If I had it to do over again, I wouldn’t have worried so much. I wouldn’t have been so insecure and frightened during that essential period of discovery on the way to adulthood.
I would have been nicer to my parents and spent far more time appreciating all their sacrifices so that I could become the first in my family to graduate from an American university.
That was 29 years ago, in late May of 1986. It was a moment that was so significant – without that diploma, statistics show my life would have been much harder – and yet graduation day is barely a blip in my memory. It’s an irony revisited every year at this time, especially when I see published commentaries with a variation of this headline: “What I wish someone had told me on my graduation day.”
These are often lamentations of time misspent or opportunities wasted – time and opportunities that might have been redeemed had “someone” taken the tassel turner aside and said, “Here, do this and you’ll prosper.”
Never miss a local story.
While reading the joyous Facebook posts of friends whose children are graduating from high school and college, it occurred to me that I wouldn’t have listened back then if someone had tried to clue me into the special sauce of life.
What did I know on my graduation day except some remedial dream of a life formed in absence of perspective?
If I were to talk to a graduate today – and at 52, I guess I fit the bill of an old dude prattling on while young eyes glaze over – I would say this: I’m glad my formative dream did not come true. What actually happened to me in the last 29 years was much greater, much richer, than anything my 23-year-old brain could have imagined.
No one could have told me that on graduation day. I wouldn’t have understood it. But a less idealistic – and far more realistic – message might have registered.
What often happens as we exhort graduates to pursue their dreams is that we forget to tell them that no success is achieved without failure. We forget to tell them that it’s not a question of if they will fail at something, but when. You’re going to get disillusioned. Some people will hurt you. You may not end up in your chosen field of study. You may feel abused, underappreciated, exploited, cheated and overmatched.
I had no idea some of this was coming my way. But when it did, I felt despair.
For years, I used to recall my difficult arrival into the workforce with bitter recriminations – but not anymore. That period of time set the table for every great thing that has happened since. Life got better when I stopped trying to cover up the rough spots and instead accepted them. In our push to pump up our kids, we fill them full of platitudes too often devoid of our own hard lessons.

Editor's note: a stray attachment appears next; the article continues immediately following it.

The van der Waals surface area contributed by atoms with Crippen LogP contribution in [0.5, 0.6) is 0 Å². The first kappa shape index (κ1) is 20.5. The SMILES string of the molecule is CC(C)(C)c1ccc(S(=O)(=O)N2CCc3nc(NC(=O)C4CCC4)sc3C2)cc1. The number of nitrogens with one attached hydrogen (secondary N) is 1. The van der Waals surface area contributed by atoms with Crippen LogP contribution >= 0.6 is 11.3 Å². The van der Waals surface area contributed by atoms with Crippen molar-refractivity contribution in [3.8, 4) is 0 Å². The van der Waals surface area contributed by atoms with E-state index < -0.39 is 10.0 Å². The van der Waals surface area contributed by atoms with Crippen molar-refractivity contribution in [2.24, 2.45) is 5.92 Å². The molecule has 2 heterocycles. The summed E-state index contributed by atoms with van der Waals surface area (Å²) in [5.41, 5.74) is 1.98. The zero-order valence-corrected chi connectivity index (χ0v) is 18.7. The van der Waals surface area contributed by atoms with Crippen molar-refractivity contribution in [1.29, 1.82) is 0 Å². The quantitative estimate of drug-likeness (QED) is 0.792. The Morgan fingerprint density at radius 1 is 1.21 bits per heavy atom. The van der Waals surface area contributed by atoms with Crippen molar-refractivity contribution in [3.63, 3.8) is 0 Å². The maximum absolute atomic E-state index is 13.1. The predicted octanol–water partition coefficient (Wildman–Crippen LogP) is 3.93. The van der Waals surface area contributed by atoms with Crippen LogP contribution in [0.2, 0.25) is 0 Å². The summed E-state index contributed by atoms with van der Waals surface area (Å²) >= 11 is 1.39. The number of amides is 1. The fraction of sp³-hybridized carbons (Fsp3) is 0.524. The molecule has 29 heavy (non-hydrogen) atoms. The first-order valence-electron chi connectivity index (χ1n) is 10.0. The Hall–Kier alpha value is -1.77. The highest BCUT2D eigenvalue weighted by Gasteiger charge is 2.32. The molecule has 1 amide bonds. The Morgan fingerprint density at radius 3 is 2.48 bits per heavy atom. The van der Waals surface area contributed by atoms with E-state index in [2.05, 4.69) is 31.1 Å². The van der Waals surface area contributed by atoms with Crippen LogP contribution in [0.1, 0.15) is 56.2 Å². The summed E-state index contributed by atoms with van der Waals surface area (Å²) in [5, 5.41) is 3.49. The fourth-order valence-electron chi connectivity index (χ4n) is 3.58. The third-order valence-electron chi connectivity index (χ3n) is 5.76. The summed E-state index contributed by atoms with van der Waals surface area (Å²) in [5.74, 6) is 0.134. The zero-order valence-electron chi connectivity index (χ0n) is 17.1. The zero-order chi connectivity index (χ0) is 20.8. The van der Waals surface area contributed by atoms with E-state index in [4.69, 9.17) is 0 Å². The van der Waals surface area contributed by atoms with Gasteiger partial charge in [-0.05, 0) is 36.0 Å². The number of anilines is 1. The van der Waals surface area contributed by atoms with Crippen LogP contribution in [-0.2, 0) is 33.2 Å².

We try to tell young people that they can control their own destinies when – at least in my life – the truest moments of satisfaction came out of the spontaneous nowhere.
Some big dreams didn’t come true – and that was OK. Others came along quite unexpectedly.
Life is about being resourceful, yes. But it’s also about being hopeful.
A week ago, the graduation ceremonies at Sacramento State were more hopeful than they had been since the depths of the Great Recession. People attending the ceremonies noted an exuberance that in previous years had been more muted.
The Millennials tossing their caps in the air – those born in the early ’90s – are far more inspirational than the mainstream media would have us believe.
Like me, some were the first in their families to graduate from college. Tania Hernandez, 22, didn’t imagine going to a four-year college. The daughter of agricultural workers from Mexico, she remembers feeling scared during freshman orientation.
“I came here with my parents that day and we got lost on campus, it was so big,” said Hernandez, a Calistoga native. “I was terrified. What am I going to do? I didn’t know anything.”
Now, with a criminal-justice degree in hand, that once-frightened kid has the courage to pursue a career as a police officer.
“One day I want to be a voice for those who are afraid to speak up,” she said, recalling times her immigrant parents were afraid to call authorities after they had been crime victims.
Law enforcement is still – even in diverse Northern California – a profession lacking in diversity. Hernandez has been applying for jobs “everywhere.” There have been no nibbles yet, but she remains upbeat – and proud.
“I never thought I would get this far,” she said.
She hopes her dreams will take her much farther. In one generation, she’s already graduated from the fields where her parents worked to help her become her own determined person – a person at the beginning of a new life.
There were so many things I wanted to tell her, but didn’t. Perspective will come, as will success, failure – and plenty of the unexpected.